7. If the Priest comes to bless the home when the children are present, they have the opportunity to see their parish Priest in a different and personal situation. If the Priest permits, they can lead the way through the house, or hold a candle or an icon. They can show him their rooms or pets or favorite toys. They receive a blessing with water. For children, the house blessing shows the connection of the Church to the home.
8. Here is a great summary from the Antiochian Bishop BASIL (Diocese of the Midwest): “So when the Priest comes to your house to bless it, he sprinkles the blessed water on the walls in order that the dwelling may be restored to its correct purpose…It is a sanctified dwelling as long as we use our free-will to want it to be sanctified. We should continually offer our house back to God so that He can transform it into a means of communion with God. Father Alexander Elchaninov wrote: ‘The consecration of houses, objects, and so forth, is not magic, for Orthodoxy is a religion of complete freedom, and in such cases God’s grace, descending on a house, awaits a movement of our heart going out to meet it.’ It is for this reason that all members of a household should pray along with the Priest. We should pray that God will fill us and our house with His presence.”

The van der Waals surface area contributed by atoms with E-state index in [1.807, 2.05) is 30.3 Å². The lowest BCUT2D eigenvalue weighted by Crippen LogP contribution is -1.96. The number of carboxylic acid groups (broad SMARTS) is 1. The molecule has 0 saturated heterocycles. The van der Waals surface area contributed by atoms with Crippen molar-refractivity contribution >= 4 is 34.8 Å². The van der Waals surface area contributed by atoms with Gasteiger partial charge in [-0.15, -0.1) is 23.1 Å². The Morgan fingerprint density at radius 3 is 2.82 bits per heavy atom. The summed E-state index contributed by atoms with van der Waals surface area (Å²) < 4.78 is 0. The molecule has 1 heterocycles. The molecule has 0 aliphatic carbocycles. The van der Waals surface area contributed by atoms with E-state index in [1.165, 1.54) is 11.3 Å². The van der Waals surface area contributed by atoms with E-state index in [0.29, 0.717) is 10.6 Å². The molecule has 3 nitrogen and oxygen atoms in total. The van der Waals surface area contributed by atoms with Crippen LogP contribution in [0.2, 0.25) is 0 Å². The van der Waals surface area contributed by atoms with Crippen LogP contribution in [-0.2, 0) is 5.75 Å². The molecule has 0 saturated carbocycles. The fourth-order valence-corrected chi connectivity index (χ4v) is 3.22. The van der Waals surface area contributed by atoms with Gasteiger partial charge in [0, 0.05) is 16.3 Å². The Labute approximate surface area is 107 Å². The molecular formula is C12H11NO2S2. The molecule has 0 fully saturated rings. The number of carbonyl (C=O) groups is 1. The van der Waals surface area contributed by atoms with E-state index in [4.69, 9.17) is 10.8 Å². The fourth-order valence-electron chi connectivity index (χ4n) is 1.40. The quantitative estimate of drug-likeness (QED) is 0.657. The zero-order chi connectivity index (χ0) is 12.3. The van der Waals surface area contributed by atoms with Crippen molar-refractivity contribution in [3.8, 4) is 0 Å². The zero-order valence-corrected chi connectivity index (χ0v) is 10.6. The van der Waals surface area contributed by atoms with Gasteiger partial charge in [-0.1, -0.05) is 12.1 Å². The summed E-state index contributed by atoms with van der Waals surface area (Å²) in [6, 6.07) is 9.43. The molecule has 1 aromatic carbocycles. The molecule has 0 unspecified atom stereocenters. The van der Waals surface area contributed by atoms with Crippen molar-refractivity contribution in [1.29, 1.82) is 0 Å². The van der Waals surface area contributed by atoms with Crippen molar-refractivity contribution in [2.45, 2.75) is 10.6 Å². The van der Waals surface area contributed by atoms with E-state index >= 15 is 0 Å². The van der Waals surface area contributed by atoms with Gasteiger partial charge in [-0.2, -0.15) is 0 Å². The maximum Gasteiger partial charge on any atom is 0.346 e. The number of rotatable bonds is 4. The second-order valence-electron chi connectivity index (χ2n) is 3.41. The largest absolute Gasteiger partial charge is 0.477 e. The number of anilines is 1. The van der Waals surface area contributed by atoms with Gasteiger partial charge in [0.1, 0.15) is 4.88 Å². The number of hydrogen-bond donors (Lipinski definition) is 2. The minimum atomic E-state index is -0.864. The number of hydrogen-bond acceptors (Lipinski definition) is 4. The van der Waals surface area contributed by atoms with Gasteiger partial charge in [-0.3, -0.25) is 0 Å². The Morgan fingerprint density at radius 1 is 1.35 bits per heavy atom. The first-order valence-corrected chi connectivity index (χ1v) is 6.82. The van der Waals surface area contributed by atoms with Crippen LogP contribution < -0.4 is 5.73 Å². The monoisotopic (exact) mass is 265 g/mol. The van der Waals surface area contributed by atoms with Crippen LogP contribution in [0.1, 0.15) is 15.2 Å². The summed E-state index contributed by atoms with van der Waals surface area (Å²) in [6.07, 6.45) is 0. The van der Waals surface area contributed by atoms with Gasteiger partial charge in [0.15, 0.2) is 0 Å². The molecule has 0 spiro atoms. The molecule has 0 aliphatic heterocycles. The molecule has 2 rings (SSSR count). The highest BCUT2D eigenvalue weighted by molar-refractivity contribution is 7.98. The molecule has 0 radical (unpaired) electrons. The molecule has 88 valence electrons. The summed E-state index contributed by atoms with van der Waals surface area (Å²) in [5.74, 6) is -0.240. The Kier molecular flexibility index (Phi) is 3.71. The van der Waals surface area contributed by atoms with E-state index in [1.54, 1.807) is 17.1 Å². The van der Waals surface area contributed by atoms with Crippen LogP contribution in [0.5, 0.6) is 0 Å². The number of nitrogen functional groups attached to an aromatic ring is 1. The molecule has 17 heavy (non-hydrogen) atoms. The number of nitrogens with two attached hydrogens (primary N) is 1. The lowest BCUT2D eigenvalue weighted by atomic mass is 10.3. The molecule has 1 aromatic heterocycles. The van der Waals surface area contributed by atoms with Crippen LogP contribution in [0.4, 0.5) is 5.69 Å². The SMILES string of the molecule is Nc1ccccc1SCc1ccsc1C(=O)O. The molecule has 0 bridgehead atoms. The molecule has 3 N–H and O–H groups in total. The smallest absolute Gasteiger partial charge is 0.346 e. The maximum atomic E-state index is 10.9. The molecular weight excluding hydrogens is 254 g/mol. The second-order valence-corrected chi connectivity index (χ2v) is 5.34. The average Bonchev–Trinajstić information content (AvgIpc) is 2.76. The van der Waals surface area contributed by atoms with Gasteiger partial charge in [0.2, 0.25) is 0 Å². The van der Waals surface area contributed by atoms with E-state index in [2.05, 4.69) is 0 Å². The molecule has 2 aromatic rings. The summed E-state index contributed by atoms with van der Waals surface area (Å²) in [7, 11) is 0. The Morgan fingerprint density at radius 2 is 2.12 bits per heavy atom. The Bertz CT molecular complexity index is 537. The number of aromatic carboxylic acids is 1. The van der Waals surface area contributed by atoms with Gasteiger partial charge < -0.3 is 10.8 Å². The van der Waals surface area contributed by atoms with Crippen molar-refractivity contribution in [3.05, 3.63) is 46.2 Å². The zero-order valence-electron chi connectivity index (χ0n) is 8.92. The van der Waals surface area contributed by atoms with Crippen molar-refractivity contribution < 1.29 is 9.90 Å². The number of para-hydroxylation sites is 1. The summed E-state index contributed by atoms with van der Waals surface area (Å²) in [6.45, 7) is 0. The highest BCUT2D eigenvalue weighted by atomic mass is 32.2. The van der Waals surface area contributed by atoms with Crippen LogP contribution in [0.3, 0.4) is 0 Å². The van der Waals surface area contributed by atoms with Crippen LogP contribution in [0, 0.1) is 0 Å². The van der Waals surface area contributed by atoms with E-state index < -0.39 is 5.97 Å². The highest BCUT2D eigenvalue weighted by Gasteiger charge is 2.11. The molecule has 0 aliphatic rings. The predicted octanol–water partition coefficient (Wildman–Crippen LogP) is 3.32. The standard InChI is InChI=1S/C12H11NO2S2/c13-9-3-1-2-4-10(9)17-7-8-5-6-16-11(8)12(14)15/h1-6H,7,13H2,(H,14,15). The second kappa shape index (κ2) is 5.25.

9. How to prepare for your house blessing:
* If possible every member of the family should gather for the Priest’s visit.